Congratulations to the 2013 “Golden Apple” awardees. The annual awards recognize the contributions of GW School of Medicine and Health Sciences (SMHS) professors who have made a significant impact on the students’ education. SMHS students presented the Golden Apples during follies, a time-honored tradition where first, second, third, and fourth-year medical students perform parodies, skits, and choreographed dance numbers on March 29. For the first time, physical therapy (PT) and physician assistant (PA) students took part in the festivities.
PT and PA students, along with first-and second-year medical students nominated their favorite professors, while third- and fourth-year students nominate one resident and teaching faculty members. The awards are part of the nominating process for the American Medical Student Association’s National Golden Apple Award for Teaching Excellence.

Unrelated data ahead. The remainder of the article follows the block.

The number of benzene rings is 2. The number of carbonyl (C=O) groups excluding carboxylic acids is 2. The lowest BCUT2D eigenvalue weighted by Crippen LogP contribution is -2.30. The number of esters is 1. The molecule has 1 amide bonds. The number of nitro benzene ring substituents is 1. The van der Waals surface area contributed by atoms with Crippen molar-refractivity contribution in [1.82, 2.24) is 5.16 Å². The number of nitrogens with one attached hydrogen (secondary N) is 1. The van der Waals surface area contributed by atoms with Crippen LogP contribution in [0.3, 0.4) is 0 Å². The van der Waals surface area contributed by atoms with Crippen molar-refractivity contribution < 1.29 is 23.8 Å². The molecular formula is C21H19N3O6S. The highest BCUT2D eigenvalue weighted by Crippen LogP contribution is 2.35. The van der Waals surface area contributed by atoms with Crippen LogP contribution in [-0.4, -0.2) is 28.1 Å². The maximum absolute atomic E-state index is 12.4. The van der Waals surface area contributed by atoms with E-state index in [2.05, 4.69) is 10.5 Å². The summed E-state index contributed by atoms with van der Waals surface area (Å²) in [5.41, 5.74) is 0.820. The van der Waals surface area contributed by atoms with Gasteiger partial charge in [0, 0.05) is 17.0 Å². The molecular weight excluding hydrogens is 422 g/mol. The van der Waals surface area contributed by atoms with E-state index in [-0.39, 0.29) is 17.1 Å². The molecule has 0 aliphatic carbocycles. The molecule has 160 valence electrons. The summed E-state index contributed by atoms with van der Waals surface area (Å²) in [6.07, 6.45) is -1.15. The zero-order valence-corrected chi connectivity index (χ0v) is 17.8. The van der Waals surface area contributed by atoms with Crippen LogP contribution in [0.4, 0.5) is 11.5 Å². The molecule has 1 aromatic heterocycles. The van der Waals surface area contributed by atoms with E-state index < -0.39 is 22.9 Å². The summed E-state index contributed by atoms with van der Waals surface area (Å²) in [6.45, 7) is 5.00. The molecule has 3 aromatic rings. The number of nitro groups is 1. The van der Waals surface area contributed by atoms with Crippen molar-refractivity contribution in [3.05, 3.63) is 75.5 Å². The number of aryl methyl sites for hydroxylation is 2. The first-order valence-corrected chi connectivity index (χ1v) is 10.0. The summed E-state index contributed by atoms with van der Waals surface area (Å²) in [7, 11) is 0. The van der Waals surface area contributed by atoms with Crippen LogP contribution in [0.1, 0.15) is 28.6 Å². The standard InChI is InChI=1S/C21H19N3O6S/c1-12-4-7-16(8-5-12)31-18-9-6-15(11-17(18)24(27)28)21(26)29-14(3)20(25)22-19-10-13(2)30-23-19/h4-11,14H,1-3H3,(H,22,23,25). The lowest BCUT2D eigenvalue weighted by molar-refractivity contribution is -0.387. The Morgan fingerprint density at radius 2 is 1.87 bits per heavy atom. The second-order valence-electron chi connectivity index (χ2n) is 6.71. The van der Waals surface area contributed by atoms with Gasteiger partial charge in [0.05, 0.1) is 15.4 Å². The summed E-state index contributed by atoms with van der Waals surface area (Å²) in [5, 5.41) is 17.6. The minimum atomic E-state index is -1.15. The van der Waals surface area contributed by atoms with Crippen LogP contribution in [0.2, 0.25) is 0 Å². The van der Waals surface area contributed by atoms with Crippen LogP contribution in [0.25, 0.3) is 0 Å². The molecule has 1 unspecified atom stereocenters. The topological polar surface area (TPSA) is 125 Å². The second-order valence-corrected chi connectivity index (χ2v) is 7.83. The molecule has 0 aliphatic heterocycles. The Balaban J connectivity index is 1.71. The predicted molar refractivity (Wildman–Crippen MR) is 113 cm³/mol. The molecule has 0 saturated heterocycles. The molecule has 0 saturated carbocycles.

This year, first-year students awarded Ron Bohn, Ph.D., associate professor of anatomy and cell biology; second-year students honored David Diemert, M.D., associate professor of microbiology, immunology, and tropical, and of medicine; third-year students selected Charles Macri, M.D., professor of obstetrics and gynecology and resident, and fourth-year students awarded Jim Scott, M.D., professor of emergency medicine, and of health policy, bringing Scott’s Golden Apple total to 14.
PT students honored Ellen Costello, Ph.D., associate director for the program in physical therapy and associate professor of physical therapy and health care sciences, with a Golden Apple award; and Glenn Walker, Ph.D., professor of biochemistry and molecular medicine, was presented his Golden Apple Award by PA students.
The action packed show was filled with musical numbers, choreographed dance performances, and plenty of slap-stick comedy. Fourth-year medical students told the story of their class reuniting in 2064 at their 50 reunion. “We are all a bit older and our minds are a bit slower,” joked Tyler Webster, a fourth-year medical student at SMHS and director of the class of 2014 skit. The hilarity ensued through flashbacks of milestone moments and student reflections on each year of medical school.